“We would like to keep it going generation after generation but the kids have to have a passion for it,” Gordon said. “Farming is too much work and too stressful to do if you don’t have a passion for it.”

Groundwork

During the 2019 growing season, Gordon said that passion for plowing and planting was put to the test.

“This year was like nothing I have ever seen and I don’t know that you would talk to a farmer who would say any differently,” Gordon said. “Yield wise, I think we won’t be too disappointed but it took an incredible amount of effort to get there.”

Gordon said weather conditions in 2019 challenged his normal growing protocols, forcing him to rethink his normal growing structure. High ground where his corn would normally be too dry flourished while his better, lower fields flooded.

Add in a third of his cowherd calving in the middle of harvest and you have a more-than-full-time arrangement — one that is wholly necessary during times of narrow margins.

“There is no doubt that margins are pretty tight right now and to me it all depends on having good yields,” Gordon said. “If yields suffer some, then margins can get pretty tight.”

Through it all, Gordon said he relies on his education from his time as an extension agent and counts himself as lucky to be able to be doing a job he loves.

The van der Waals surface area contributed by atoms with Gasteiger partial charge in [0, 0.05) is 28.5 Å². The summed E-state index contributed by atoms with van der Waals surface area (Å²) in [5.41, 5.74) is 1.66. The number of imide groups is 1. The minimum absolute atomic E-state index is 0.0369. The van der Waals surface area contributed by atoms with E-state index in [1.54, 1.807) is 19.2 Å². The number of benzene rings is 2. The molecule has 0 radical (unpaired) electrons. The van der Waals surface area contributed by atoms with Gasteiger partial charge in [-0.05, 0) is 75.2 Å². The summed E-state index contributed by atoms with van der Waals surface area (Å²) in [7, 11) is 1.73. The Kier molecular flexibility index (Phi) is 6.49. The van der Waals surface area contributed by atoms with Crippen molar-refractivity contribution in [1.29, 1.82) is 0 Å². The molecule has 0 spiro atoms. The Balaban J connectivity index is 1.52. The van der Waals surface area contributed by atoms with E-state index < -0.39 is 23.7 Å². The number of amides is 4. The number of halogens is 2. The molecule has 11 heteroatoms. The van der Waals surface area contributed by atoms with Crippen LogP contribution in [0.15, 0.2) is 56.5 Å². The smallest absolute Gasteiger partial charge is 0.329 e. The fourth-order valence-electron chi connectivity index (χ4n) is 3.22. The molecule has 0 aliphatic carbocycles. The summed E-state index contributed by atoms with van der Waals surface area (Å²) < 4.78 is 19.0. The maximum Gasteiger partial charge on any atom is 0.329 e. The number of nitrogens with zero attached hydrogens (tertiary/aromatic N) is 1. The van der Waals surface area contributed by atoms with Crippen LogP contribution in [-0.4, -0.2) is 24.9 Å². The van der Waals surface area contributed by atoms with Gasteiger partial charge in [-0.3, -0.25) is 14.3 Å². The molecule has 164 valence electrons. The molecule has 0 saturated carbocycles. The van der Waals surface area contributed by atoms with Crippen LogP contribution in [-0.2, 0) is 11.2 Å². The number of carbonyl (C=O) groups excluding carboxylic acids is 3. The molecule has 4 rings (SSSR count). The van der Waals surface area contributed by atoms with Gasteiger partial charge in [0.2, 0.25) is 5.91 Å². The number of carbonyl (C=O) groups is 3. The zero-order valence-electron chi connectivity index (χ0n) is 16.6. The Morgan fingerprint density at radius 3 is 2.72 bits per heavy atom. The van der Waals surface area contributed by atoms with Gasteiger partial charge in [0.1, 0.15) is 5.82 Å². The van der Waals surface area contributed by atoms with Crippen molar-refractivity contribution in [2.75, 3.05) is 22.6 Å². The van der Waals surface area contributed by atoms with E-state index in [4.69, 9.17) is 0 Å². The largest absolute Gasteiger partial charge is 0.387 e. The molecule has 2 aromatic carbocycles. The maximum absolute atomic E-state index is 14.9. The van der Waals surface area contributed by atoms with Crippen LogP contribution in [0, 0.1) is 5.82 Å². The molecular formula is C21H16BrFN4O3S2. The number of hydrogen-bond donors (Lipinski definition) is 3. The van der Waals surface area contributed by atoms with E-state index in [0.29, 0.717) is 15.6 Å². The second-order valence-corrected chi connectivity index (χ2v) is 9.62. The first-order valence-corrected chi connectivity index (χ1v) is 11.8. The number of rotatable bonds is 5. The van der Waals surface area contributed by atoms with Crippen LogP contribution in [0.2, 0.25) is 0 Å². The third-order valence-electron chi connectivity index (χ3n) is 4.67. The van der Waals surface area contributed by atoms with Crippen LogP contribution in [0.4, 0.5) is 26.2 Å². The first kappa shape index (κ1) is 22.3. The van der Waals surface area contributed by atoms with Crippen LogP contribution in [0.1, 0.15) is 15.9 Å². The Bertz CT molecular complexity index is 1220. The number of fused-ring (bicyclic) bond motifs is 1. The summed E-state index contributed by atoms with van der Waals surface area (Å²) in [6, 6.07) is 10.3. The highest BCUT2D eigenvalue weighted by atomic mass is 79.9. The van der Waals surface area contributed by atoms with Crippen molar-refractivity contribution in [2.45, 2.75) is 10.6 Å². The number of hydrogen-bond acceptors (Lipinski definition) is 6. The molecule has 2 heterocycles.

“I’ve looked up to a lot of producers around this area for years and years and learned from what they have done,” Gordon said. “I’m just glad that I can kind of be one of them now.”

Outreach

Outreach and education were crucial parts of Gordon’s work as an extension agent and they continue to be important in his career as a farmer. Gordon often participates in the Careers on Wheels program at Coffeyville schools where he brings a piece of agricultural equipment to the schoolhouse, typically a combine or a sprayer, and teaches a lesson about its role in farming.

“I think it’s very important because more and more people are getting further away from the farm,” Gordon said. “They just need to understand that we’re trying to feed our families, too, and produce a wholesome and healthy product.”

While most consumers may not fully understand the production of their food, they do care, Gordon said.

“I don’t think we’re giving people quite enough credit,” Gordon said. “I think people do think about where their food comes and now it seems like they are considering it more than ever.”

Providing curious consumers and their children with fact-based information is a key to protecting the future of farming.

“It depends on if it’s fact-based information or emotionally driven information and consumers will make decisions on it regardless of which kind of information they have,” Gordon said. “It is hard to combat emotions with facts.”

Teaching children about agriculture and agricultural roles is a vital part of rejuvenating rural communities, Gordon said.

“What I hope that we find in our area is that kids want to come back and do something,” Gordon said. “I know there are limited opportunities here but we need some of our talented, energetic kids to come back and be involved in our communities.”

For Gordon, the foundation of farming is found in enjoying the simple pleasures of a day’s hard work and devotion to the land.

“Enjoy what you do and do it the best you possibly can,” Gordon said.